2022 / Residence
Penticton, British Columbia
To engineer and build a 350 m2 home on the edge of a bench while minimizing the visual weight of the building and maintaining focus on the endless views.
Inspired by Charles’ vision, they helped him craft a structure that met his aesthetic goals while working within the confines of his budget and the natural challenges of building on a slope. To do this, they planned to build the bulk of the home into the rock face, leaving only a minimalist garage visible from his driveway.
For those with ambitious goals, finding a team skilled and creative enough to make it happen can be the hardest part of the project.
When Charles Cleghorn, a former advertising exec turned wine entrepreneur, set out to build his home, he had an ambitious vision: a gorgeous, modern building designed to maximize the views from his bench-top property overlooking Skaha Lake in Penticton.
But his plan came with significant hurdles that involved both the design and the property. He was told it was impossible. Builders pushed compromise after compromise. But, he didn’t want a consolation prize, so he continued looking for a contractor who was up to the challenge.
After nearly a year of being told no, Charles found Ritchie. Though they recognized the difficulties that had led every other builder to shut him down, Ritchie also caught fire with his vision. They wanted in, and they delivered.
THE ROAD TO RITCHIE
Initially, Charles had planned to use prefab, modular structures to build his home. However, after spending over nine months working with a manufacturer, Charles was told he would have to compromise on his vision and sacrifice almost half of his requirements to make it work. So, he pivoted and started looking for custom home builders that were able to creatively problem solve. Seeing our portfolio of past builds, and our ability to bring together imagination, creativity and engineering, he reached out to us.
Charles approached them with a carefully curated presentation, including his vision for the home, design details, materials and inspirations. We pulled pieces from his presentation and designed and presented a blueprint that perfectly aligned with his concept while addressing the inherent challenges. To keep the visual weight as light as possible, they hid most of the structure by building it right into the rock, leaving only the garage fully visible. Though buried in bedrock, they kept the space bright with an open concept layout, clean lines and large windows that bathe the home in natural light.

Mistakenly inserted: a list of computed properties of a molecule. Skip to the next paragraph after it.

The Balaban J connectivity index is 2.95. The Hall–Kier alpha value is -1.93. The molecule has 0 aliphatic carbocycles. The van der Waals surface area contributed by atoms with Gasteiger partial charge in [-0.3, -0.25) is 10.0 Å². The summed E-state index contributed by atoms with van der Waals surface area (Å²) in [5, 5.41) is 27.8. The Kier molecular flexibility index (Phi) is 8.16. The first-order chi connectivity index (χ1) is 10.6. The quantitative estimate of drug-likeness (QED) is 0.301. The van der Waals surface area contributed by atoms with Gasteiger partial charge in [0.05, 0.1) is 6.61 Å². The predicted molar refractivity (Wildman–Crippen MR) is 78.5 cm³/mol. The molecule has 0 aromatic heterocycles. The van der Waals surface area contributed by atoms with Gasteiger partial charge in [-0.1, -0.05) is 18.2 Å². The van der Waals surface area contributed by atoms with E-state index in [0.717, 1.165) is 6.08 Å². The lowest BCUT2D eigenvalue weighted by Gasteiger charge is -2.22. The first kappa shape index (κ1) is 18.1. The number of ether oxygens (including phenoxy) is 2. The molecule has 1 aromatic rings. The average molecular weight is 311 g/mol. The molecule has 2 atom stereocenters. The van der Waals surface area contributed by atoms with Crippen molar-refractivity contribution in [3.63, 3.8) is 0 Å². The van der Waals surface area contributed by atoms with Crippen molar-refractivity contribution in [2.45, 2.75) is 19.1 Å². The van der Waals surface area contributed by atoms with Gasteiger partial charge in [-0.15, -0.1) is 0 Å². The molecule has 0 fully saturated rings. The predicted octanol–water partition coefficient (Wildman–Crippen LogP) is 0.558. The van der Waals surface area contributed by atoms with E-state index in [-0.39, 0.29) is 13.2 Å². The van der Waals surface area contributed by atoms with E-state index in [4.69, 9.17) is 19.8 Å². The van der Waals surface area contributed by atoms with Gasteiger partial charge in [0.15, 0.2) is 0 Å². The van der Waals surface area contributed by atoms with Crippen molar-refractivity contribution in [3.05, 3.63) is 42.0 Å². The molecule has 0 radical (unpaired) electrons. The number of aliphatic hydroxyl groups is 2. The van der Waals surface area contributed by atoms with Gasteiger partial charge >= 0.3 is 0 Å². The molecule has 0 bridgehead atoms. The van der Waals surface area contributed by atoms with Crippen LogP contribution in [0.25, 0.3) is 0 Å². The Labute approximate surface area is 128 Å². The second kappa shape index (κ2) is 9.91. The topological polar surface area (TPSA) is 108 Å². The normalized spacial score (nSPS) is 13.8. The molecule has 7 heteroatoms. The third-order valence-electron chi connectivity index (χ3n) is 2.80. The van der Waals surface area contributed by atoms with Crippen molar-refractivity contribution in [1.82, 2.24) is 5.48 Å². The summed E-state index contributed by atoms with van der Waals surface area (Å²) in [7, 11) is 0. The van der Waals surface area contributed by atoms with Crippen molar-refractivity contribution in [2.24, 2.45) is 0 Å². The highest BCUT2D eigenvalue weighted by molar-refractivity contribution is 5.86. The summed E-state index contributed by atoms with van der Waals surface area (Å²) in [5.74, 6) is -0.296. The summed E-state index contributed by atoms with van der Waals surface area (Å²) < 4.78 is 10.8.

TWEAKING THE DETAILS, MAINTAINING THE VISION
The original concept was a building nearly made of glass, so the eye would see straight through to the view beyond. By combining the glass with minimalist architecture, Charles wanted the structure to almost disappear, making it seem as if it was a natural part of the scenery. However, given his property and where he wanted to place the home, this posed major issues.
After testing the bedrock, they discovered it would not support the weight of a house without a massive, 15-foot-high foundation wall. This was not only prohibitively expensive but would also ruin the aesthetic.
Instead, they reworked Charles’ inspiration by nestling the home in the rock, instead of on the rock. This not only maintained Charle’s vision and preserved the stability of the foundation, but it also cut costs on the entire project.
NATURE WILL BE NATURE – ENVIRONMENTAL COMPLICATIONS
Every build comes with unforeseen challenges and with larger ambitions than most, they knew going in there would be more complications than were obvious.
From weather-related events to COVID, they faced a variety of problems to overcome during the build.
- A massive freeze-thaw event exposed the ledges of the home to groundwater, which then froze and caused slope stability issues and new structural challenges to overcome.
- COVID-related challenges, including supply chain issues, caused additional, unexpected construction delays.
This threw our schedule into disarray, which made it difficult for Charles to be on site regularly so he could be part of the final design decisions. To make it easier for him to be on-site, they arranged for a nearby AirBNB for Charles.
RELISHING THE FINISHED PRODUCT
After years of being shut down and told his dream was impossible, Charles now lives in his carefully curated home: 145 feet long, nestled 14 feet into a rock face with an expansive view that defines both the interior and exterior.
Though they faced challenges along the way, this build was incredibly satisfying as each step pushed them to find new, creative solutions where others had only seen barriers.
In fact, Charles was so happy with the team that he approached them again after completion to start Phase 2 of the build. Together, we’ve since added an outdoor swimming pool and separate pool house to the property, maintaining the same low-impact aesthetic to keep nature centre stage.